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uncertainty

AI and Uncertainty

Maggie Jackson discusses the importance of uncertainty in artificial intelligence (AI) and how it can lead to more collaborative and adaptable systems. Openly uncertain AI models are being developed to improve transparency and allow for better human-AI interaction. By constructing AI that admits its uncertainty, AI can work with humans to achieve complex goals and align with human preferences.

Maggie Jackson — Uncertain: The Wisdom and Wonder of Being Unsure

Maggie Jackson — an award-winning author and journalist known for her pioneering writings on social trends, particularly technology’s impact on humanity — explores the importance of uncertainty and the benefits it can bring in an era of unpredictability.

Who Should You Trust? Why Appeals to Scientific Consensus Are Often Uncompelling

Consumers of scientific information should be skeptical of an apparent scientific consensus. Consider: How politicized is this topic? What are the career incentives for the scientists? How easy would it be for scientists to selectively report only the favorable results? Would a study have been published if it had found the opposite result or a null result? The answers to these questions will not definitively tell us whether the scientific consensus is right or wrong, but they should help us…

Political Polarization: Uncertainty and the Neurobiology of Why We’re So Divided

While many essays have addressed the social events and psychological traits that drive polarized thinking, the neural underpinnings of uncertainty and polarization are largely unknown. We know the brain processes information and makes decisions, but we know little about how politically polarized information is encoded, and even less about how attitudes about uncertainty influence that processing. Why is it important? In this article Natasha Mott explains that uncertainty may be seen as a threat, which moves individuals toward certain positions…

Persistent Belief: The Relative Implausibility of Certainty

Long before science came of age in the Scientific Revolution of the 16th and 17th centuries, religion had been struggling to make sense of the world for millennia. Sometimes they got it right, but mostly they had no idea how the world works and had no systematic method to determine as much. This article explores the relationship between science and religion in terms of what was known back then and what is known now.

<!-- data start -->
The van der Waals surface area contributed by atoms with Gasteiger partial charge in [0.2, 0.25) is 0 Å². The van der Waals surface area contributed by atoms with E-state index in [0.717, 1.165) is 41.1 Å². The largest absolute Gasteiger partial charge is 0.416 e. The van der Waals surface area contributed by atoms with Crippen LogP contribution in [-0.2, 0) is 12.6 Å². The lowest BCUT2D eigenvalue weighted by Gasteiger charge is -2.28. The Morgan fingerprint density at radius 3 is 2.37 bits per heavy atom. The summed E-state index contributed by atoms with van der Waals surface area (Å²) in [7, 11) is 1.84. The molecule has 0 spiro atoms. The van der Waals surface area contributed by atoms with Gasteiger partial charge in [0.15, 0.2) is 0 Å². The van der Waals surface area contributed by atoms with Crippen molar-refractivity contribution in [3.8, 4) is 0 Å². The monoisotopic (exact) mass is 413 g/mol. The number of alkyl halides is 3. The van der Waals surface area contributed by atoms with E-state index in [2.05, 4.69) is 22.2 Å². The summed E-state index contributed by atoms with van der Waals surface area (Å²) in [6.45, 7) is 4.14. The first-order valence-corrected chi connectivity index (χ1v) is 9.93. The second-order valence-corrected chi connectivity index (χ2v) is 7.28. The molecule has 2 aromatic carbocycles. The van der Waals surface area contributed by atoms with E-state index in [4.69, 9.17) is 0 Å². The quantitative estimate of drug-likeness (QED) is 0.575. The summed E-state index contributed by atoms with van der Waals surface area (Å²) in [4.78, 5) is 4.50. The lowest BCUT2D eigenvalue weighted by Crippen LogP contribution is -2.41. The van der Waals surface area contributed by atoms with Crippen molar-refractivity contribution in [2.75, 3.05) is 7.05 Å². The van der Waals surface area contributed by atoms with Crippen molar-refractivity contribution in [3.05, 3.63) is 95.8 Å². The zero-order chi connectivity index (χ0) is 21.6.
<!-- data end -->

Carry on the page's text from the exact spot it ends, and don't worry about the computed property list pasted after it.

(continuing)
Tim Palmer — The Primacy of Doubt: From Quantum Physics to Climate Change, How the Science of Uncertainty Can Help Us Understand Our Chaotic World

Shermer and Palmer discuss: doubt and skepticism • when doubt slides into denial • uncertainty as a measurement problem vs. inherent in natural systems • contingency and necessity, randomness and law • the butterfly effect • the geometry of chaos • quantum uncertainty • weather forecasting • climate change • pandemics • economic recessions • human decision making and creativity • free will • consciousness, and God.

David Christian on Time, the Near/Far Future, Transhumanism, Interstellar Migrations, the Fate of Our Species, and the End of Time

The future is uncertain, a bit spooky, possibly dangerous, maybe wonderful. We cope with this never-ending uncertainty by telling stories about the future: future stories. How do we construct those stories? Where is the future, the place where we set those stories? Can we trust our future stories? And what sort of futures do they show us? David Christian is renowned for pioneering the emerging discipline of Big History, which surveys the whole of the past. In this conversation, he…

What Will Tomorrow Bring?

Bernard Leikind reminds us how fortunate we are to stand grounded on a foundation of scientific knowledge in the face of uncertainty.

eSkeptic for August 31, 2016

Bernard Leikind reminds us how fortunate we are to stand grounded on a foundation of scientific knowledge in the face of uncertainty.

In Sagan’s Own Words: In Memory of Carl Sagan 1934–1996

Culled from the expansive work of Carl Sagan, we present some of his own words on the cosmos, ETs, childhood, genes, brains, pseudoscience, science literacy, nonsense, uncertainty, biology, history and God.

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